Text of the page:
How much do you think you’ve spent on hangover fast food during your academic career? I’m willing to bet that it’s a couple of hundred pounds.
And let’s not even get into the nutritional value of the food you’ve been devouring while avoiding the rest of the world in your grotty pyjamas.
A thought struck me one hungover day this summer – in between binge watching sitcoms online and deliberating on takeaway pizza toppings – why didn’t I just cook something from scratch?
It took a bit of effort to crawl into the kitchen, but my body and my wallet were both extremely grateful.
And since my epiphany, I’ve been blogging about easy recipes that you can follow even in the dark depths of a hangover.
Here’s an incredibly simple recipe to get you started. It’s inspired by the classic greasy-spoon egg and chips, but don’t let that put you off. It’s cheap, healthier, and super easy to make.
Eggs are the perfect hangover food – they contain cysteine, which is used by the body to break down toxins.
And sweet potatoes are a source of complex carbohydrates, which will mean a slow release of energy to help you through your challenging day.
Best of all, this recipe is vegetarian – and gluten free. I have a friend with coeliac disease who swears by these wedges. Here’s how to get cracking.
Source: TheGuardian click for the recipe
New dad Jack Daniels names son Jim Beam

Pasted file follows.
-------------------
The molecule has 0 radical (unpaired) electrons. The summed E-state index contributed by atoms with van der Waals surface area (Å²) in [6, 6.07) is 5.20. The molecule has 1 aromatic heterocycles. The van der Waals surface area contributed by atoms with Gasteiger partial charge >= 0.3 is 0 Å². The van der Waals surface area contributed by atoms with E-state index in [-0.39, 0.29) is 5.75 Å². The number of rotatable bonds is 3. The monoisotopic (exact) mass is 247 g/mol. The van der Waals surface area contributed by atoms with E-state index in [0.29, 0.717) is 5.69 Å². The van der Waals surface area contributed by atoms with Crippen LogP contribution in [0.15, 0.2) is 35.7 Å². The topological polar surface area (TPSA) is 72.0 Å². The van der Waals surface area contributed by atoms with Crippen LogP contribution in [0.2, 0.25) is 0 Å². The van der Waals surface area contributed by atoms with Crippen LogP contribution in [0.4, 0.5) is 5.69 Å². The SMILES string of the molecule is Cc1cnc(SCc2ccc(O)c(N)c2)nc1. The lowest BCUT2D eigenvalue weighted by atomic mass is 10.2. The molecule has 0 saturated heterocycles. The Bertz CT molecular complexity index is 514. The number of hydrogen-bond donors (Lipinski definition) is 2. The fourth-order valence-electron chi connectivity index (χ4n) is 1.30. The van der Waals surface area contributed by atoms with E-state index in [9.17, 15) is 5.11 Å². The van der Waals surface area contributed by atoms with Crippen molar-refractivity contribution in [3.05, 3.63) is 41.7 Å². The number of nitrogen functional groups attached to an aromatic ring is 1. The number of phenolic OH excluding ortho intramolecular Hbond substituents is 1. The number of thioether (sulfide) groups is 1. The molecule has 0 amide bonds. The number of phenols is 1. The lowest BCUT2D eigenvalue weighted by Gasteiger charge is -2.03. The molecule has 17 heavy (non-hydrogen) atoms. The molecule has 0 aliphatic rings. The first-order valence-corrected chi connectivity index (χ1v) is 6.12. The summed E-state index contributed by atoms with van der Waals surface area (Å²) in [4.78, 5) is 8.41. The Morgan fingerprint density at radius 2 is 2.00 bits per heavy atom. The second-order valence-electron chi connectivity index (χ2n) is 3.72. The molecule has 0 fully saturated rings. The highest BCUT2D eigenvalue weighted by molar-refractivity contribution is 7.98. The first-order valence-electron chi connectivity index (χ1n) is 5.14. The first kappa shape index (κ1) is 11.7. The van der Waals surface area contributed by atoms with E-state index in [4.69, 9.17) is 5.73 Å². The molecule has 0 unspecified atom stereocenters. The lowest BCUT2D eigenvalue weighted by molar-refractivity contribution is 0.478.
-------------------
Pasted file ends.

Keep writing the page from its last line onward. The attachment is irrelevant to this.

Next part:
Parents’ wedding officiant was named Johnny Walker; if couple has a daughter, she’ll be called Sherry
A man named after whiskey has named his son for bourbon.
Thirty-one-year-old Jack Daniels Leathers of Gray says he and his 23-year-old wife, Lydia Leathers, chose the name well before their marriage.
He tells The Courier they talked about baby names on their first date and thought Jim Beam would be a good idea.
Jim Beam Leathers was born 14 November, turning grandparental pique into tradition. Jack Daniels Leathers says his parents named him to upset their own parents.
He says that if they have another baby, a boy would be Evan Williams, after the bourbon, and a girl would be named Sherry.
The alcoholic names extended to the Terrebonne Parish judge who officiated at their wedding: Judge Johnny Walker.
Reblog… link below.
Garlic Shrimps Flambé with Cognac
I love shrimps and prawn!
Originally the recipe was intended to be prepared with king prawns. Well I really don’t know if it would be better with them as the result was so delicious that I can’t imagine it better.
For 4 peoples served with fresh bread (as baguette) and salad this makes a main course.
I can imagine that this served on noodles would make a delicious dish as well.